Winter fishing can be frustrating and challenging yet at times the most rewarding time of the year, sure it may be cold out on the water, but just getting up and out of bed early in the cold and dark can be a mission in itself but the rewards are well worth it.
My first tip has landed me in the dog box in the past but it pays off. Before you go to bed, when all is quiet in the house sneak down to the bathroom. Toss all the damp towels off the heated towel rail (except your own of course) on the floor, now wrap all your fishing clothes and socks tightly around the heated towel rail bars. I even put my sea boots on top of the hot water cylinder overnight. Getting into warm clothes after a shower makes the morning quick and painless. However, I strongly suggest putting the damp towels back on the rail before you bail out the front door. If you do forget, make sure you switch off your cell phone. I can assure you, the call from home is not one that will be wishing you luck.
Heading to the normal summer spots can be very hit-and-miss. The majority of Snapper over winter are either right in close in the foul or out wide in deep water. Habitat is what matters when it comes to targeting fat winter Snapper. Look out for small patches of foul ground or nooks and crannies on the shoreline. These spots can hold a surprising amount of Snapper. Success is simply a matter of making a game plan and sticking to one fishing spot to fish over a full tide cycle.
Over the years I have built up a database of where I should fish in different tide and wind directions. At low tide move in close to the shoreline and scope it out thoroughly. See what type and volume of kelp is present and observe the terrain from the shore to open sand. This is a habitat that holds significant food sources for fish such as Limpets, Cat's eyes, and Kina. This is crucial for the area to be able to sustain a resident population of fish over winter.
There is a limitless number of spots one can target over winter. In open sandy bays, you can often find small patches of foul just the size of a small car. I found a tiny bit of rock in three meters of water off Mission Bay beach, smack bang in the middle of Auckland. It produced three Snapper between one and three kilos. The key is to take note of these rock formations and shoreline opportunities then work out which wind and tide direction would be best to target them. Set a game plan and target the spot over the course of a full tide run.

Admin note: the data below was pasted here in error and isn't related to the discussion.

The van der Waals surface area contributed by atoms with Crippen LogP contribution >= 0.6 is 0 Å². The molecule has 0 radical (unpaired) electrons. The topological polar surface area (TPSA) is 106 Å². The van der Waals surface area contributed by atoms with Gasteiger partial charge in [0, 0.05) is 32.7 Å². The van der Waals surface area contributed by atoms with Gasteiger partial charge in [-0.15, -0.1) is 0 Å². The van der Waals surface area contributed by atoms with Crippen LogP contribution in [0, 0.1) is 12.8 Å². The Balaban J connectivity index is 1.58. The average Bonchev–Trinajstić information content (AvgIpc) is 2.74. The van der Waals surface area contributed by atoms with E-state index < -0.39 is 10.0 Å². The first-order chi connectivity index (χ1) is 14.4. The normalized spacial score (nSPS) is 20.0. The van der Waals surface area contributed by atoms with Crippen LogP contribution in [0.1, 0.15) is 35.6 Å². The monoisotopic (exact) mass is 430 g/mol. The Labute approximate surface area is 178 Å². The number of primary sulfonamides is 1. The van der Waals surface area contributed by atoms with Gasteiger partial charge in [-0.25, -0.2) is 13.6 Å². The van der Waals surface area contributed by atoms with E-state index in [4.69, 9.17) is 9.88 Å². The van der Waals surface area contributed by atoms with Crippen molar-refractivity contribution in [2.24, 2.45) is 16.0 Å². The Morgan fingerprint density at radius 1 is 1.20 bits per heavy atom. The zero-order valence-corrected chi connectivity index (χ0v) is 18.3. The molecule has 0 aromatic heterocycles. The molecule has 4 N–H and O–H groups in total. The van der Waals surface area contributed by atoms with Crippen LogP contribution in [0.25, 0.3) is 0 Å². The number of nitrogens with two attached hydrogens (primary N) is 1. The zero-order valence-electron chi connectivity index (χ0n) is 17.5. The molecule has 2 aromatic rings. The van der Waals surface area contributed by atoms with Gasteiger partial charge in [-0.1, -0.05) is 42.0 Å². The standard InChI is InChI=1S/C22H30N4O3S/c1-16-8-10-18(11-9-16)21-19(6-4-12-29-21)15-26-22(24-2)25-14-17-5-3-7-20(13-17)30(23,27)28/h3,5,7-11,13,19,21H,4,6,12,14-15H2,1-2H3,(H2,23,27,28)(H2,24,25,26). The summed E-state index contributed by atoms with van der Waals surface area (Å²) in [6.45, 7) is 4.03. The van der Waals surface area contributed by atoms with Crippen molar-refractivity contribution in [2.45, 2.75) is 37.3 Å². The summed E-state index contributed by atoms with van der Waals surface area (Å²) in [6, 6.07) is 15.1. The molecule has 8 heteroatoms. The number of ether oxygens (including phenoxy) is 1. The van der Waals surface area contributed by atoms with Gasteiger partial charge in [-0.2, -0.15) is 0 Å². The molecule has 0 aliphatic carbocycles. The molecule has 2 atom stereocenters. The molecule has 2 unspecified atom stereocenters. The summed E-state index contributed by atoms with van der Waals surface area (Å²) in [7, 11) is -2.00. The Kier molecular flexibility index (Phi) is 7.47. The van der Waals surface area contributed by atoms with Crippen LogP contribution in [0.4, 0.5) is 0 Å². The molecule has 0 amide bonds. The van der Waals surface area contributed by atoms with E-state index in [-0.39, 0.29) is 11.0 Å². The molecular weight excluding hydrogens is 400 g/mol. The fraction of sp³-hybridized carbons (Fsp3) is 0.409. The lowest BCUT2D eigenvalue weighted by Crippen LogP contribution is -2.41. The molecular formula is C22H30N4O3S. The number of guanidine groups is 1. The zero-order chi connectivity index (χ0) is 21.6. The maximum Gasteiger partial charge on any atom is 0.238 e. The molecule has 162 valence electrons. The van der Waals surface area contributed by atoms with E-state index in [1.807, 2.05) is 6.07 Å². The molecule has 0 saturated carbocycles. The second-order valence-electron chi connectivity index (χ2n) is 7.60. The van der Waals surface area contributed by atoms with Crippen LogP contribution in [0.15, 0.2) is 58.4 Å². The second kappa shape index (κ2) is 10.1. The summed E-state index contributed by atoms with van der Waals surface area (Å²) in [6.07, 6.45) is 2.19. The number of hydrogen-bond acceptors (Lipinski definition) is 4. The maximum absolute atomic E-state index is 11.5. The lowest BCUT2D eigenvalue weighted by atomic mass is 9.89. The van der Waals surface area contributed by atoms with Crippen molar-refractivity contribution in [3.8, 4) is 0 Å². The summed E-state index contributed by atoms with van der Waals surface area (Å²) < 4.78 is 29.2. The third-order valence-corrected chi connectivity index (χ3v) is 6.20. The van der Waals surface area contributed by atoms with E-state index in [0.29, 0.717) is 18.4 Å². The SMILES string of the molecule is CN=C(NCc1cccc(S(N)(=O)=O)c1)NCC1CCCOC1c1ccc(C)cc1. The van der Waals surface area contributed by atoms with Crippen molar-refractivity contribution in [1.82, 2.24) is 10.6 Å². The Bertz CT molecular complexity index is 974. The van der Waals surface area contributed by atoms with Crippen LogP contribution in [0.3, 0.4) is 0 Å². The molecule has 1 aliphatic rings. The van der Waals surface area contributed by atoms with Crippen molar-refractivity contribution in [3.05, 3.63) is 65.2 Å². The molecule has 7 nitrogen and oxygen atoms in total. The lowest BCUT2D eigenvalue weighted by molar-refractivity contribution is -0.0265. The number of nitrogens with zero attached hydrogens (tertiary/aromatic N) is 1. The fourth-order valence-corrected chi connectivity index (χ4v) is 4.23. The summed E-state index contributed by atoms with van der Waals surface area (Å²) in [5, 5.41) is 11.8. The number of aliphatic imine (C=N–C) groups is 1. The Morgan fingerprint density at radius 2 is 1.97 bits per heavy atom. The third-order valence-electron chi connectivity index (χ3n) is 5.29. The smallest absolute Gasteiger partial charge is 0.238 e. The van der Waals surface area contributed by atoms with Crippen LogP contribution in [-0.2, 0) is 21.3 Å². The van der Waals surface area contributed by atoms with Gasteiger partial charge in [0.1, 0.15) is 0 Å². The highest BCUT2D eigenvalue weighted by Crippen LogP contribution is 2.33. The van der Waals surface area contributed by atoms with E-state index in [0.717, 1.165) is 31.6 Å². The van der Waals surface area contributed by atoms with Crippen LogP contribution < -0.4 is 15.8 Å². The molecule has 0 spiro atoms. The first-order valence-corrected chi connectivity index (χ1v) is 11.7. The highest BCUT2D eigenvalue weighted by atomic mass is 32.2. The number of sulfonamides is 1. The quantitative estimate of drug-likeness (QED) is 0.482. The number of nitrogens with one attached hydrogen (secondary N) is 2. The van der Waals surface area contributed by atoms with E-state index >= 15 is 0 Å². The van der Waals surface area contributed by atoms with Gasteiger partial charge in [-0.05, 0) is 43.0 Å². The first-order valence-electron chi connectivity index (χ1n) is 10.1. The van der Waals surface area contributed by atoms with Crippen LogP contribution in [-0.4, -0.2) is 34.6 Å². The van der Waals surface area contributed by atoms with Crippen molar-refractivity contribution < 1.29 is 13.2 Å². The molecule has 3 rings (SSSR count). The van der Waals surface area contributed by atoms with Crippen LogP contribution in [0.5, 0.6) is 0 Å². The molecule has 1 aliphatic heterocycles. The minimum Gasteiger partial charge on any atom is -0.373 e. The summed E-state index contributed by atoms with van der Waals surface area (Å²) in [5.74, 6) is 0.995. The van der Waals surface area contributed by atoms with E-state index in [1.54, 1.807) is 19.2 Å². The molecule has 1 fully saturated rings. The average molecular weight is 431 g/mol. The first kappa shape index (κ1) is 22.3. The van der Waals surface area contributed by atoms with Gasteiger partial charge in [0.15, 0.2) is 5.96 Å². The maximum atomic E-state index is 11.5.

Berley is critical to getting the Snapper to come out from the kelp and into a feeding mode. It is, however, just as important to toss out a hand full of chopped-up ground bait every 10-15 minutes. This is because berley is mostly just a smell whereas the ground bait is something for the fish to chew on.
Ground bait in tiny pieces are similar size to the food that they are naturally feeding on. Tossing the bait far from the boat in all directions allows it to drift down and release a scent. Once the Snapper get a taste for the ground bait, they come up the berley trail and are more likely to pick up your line.
Over winter I rarely use whole or big baits unless I am targeting big fish for the smoker. I use one rod with either a Mullet head, whole Jack Mac, or slab of Kahawai. For the average fish, however, I use smaller baits. This is because the Snapper mostly just pick at and mouth the bait as they would when feeding on Crab, Limpets, and the likes.
The way Snapper feed in winter often fools people into thinking the fish are only small bait robbers as all they see and feel on the line are tiny picks and taps. When the line is wound in you'll find scraps or boney remnants left on the hook.
There is a reason Snapper just pick and mouth baits in winter. Because they are largely living on body fat, they only snack when they have the urge. They are under no pressure or threat of other fish challenging them for food. They will do the same thing with your bait – just pick it up and chew it. Ground bait and berley is the key to drawing in more fish towards the boat so they become competitive which is the reason for setting a game plan to just target the one spot.
Because of the way that Snapper feed in winter, the way they are very aware of anything out of the normal. Any abnormal resistance they feel when picking up bait will make them drop it. To combat this, I only fish with 6 and 8 kg mono and don’t use a trace. A lighter line casts further with greater accuracy, lying straight and giving little resistance. This allows you to see line movement and detect the tiniest of bite without spooking the fish.
It may sound a bit odd, but with small baits, I use big hooks. Using bigger hooks such as 7/0 and 8/0 lets the barb of the hook be well exposed. This is critical to get a consistent and solid hook-up when you strike the fish. Strike hard and fast and keep the rod tip high. Because the fish are just mouthing the bait, most fish will be hooked by either their jaw or lip so keeping constant pressure on the fish is crucial until it is brought into the net.
The following spots are very close to Auckland and given the right conditions have never failed to produce a feed over the winter months.
Area 2; spots 20, 7, 14.
Area 3; spots 16, 17,18.
Area 4; spots 9, 12, 13.
Area 5; spots 1, 20, 11,
You will be amazed at how many Snapper in the 7-10 kg range will be lurking about in the shallows over winter. But before you put those fish in the bin, remember that they are not that great to eat unless smoked. They are also the prime breeding stock for the future, so why not release it?
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